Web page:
A pot brownies life sentence could await Jacob Lavoro, a Texas teen who was arrested and charged with a first-degree felony last week after he got caught baking and selling the hash-laced dessert in his Austin suburb.
The reason for the first-degree felony charge, which carries a sentence of five years to life in prison, is because Texas state law allows for the weight of the entire product — which, in this case, includes the flour, sugar, butter, and other ingredients in the pot brownies — to be counted toward the total weight of the drugs seized.
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"Five years to life? I'm sorry. I'm a law abiding citizen. I'm a conservative. I love my country. I'm a Vietnam veteran, but I'll be damned. This is wrong. This is damn wrong!" Joe Lavoro, Jacob's father, told KEYE-TV
"If he did something wrong, he should be punished — but to the extent that makes sense," the father added. "This is illogical. I’m really upset, and I’m frightened, I’m frightened for my son."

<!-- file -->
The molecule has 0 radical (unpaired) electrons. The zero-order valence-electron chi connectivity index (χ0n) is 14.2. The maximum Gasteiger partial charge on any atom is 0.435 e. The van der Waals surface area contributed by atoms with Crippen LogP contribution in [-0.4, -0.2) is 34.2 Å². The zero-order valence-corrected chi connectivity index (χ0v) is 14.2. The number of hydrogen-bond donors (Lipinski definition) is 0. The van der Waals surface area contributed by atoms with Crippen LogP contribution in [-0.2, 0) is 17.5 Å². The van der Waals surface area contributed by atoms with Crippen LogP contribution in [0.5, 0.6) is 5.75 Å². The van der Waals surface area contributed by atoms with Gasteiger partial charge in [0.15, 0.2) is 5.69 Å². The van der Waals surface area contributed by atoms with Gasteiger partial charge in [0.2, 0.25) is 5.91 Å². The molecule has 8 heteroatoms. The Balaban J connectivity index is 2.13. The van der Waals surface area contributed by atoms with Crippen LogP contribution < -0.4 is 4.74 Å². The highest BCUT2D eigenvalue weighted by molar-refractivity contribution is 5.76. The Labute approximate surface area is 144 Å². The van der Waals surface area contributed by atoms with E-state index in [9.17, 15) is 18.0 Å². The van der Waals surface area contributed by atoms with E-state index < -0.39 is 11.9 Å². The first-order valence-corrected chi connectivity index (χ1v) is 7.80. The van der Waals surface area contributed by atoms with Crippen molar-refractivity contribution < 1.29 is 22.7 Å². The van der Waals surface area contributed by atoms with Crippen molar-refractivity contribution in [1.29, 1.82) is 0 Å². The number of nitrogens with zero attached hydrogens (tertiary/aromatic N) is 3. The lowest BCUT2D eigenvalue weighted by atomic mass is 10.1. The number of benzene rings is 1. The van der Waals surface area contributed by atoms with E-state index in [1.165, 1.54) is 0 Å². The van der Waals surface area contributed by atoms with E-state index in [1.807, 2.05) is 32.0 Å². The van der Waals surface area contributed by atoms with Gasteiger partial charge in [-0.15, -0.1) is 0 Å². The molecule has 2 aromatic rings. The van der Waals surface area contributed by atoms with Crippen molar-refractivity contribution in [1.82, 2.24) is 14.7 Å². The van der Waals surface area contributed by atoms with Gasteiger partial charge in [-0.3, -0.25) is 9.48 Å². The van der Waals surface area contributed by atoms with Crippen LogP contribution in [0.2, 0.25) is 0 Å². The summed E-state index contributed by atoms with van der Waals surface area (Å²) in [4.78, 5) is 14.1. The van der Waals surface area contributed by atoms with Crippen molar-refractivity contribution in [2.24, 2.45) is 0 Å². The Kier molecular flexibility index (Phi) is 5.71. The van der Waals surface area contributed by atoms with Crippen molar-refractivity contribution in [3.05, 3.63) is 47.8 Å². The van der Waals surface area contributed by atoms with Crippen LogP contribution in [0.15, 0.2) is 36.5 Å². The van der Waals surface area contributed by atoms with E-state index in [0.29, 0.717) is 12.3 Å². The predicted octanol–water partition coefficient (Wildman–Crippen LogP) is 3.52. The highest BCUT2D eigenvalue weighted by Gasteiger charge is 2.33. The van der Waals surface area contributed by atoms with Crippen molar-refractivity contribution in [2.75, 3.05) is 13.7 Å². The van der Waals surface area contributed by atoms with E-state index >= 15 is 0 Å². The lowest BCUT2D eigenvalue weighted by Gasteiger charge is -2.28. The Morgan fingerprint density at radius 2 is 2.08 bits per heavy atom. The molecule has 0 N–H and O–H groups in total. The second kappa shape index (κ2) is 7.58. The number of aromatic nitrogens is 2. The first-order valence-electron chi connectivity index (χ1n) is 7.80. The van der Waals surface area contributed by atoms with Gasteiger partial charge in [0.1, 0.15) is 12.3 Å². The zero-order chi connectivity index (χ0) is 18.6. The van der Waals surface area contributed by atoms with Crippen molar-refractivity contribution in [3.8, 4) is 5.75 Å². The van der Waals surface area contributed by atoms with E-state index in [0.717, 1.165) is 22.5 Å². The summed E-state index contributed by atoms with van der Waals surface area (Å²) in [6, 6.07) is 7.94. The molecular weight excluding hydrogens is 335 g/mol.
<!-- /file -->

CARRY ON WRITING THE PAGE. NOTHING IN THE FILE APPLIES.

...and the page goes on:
Lavoro's lawyer Jack Holmes agreed.
"I was outraged," Holmes told KEYE-TV. "I've been doing this 22 years as a lawyer and I've got 10 years as a police officer and I've never seen anything like this before."
"They've weighed baked goods in this case," Holmes added with a laugh. "It ought to be a misdemeanor."
The local prosecutor has yet to say how he will proceed with the case, according to various media outlets whose inquiries the district attorney reportedly ignored.
The 19-year-old Lavoro, a former high school football player who is said to have a clean record prior to the April drug bust, reportedly remains in Williamson County jail on $30,000 bond.
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